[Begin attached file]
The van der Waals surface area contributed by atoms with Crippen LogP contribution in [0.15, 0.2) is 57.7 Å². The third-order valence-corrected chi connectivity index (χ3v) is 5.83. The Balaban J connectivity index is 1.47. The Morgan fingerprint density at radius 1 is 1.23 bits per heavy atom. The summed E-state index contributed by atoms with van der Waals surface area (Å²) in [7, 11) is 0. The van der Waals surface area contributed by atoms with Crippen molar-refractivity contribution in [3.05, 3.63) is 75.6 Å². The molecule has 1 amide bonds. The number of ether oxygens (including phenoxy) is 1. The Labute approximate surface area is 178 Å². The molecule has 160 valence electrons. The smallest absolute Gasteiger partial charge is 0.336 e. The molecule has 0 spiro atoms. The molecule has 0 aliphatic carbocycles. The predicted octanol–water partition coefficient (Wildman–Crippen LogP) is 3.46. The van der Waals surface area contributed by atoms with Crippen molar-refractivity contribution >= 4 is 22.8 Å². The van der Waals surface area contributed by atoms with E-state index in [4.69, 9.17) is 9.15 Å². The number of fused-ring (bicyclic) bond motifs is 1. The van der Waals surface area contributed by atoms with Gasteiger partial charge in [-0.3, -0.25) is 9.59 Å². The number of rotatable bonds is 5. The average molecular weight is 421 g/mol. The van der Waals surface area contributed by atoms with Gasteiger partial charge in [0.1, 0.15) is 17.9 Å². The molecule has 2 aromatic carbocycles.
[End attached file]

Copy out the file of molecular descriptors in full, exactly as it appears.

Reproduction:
The van der Waals surface area contributed by atoms with Crippen LogP contribution in [0.15, 0.2) is 57.7 Å². The third-order valence-corrected chi connectivity index (χ3v) is 5.83. The Balaban J connectivity index is 1.47. The Morgan fingerprint density at radius 1 is 1.23 bits per heavy atom. The summed E-state index contributed by atoms with van der Waals surface area (Å²) in [7, 11) is 0. The van der Waals surface area contributed by atoms with Crippen molar-refractivity contribution in [3.05, 3.63) is 75.6 Å². The molecule has 1 amide bonds. The number of ether oxygens (including phenoxy) is 1. The Labute approximate surface area is 178 Å². The molecule has 160 valence electrons. The smallest absolute Gasteiger partial charge is 0.336 e. The molecule has 0 spiro atoms. The molecule has 0 aliphatic carbocycles. The predicted octanol–water partition coefficient (Wildman–Crippen LogP) is 3.46. The van der Waals surface area contributed by atoms with Crippen molar-refractivity contribution >= 4 is 22.8 Å². The van der Waals surface area contributed by atoms with E-state index in [4.69, 9.17) is 9.15 Å². The number of fused-ring (bicyclic) bond motifs is 1. The van der Waals surface area contributed by atoms with Gasteiger partial charge in [-0.3, -0.25) is 9.59 Å². The number of rotatable bonds is 5. The average molecular weight is 421 g/mol. The van der Waals surface area contributed by atoms with Gasteiger partial charge in [0.1, 0.15) is 17.9 Å². The molecule has 2 aromatic carbocycles.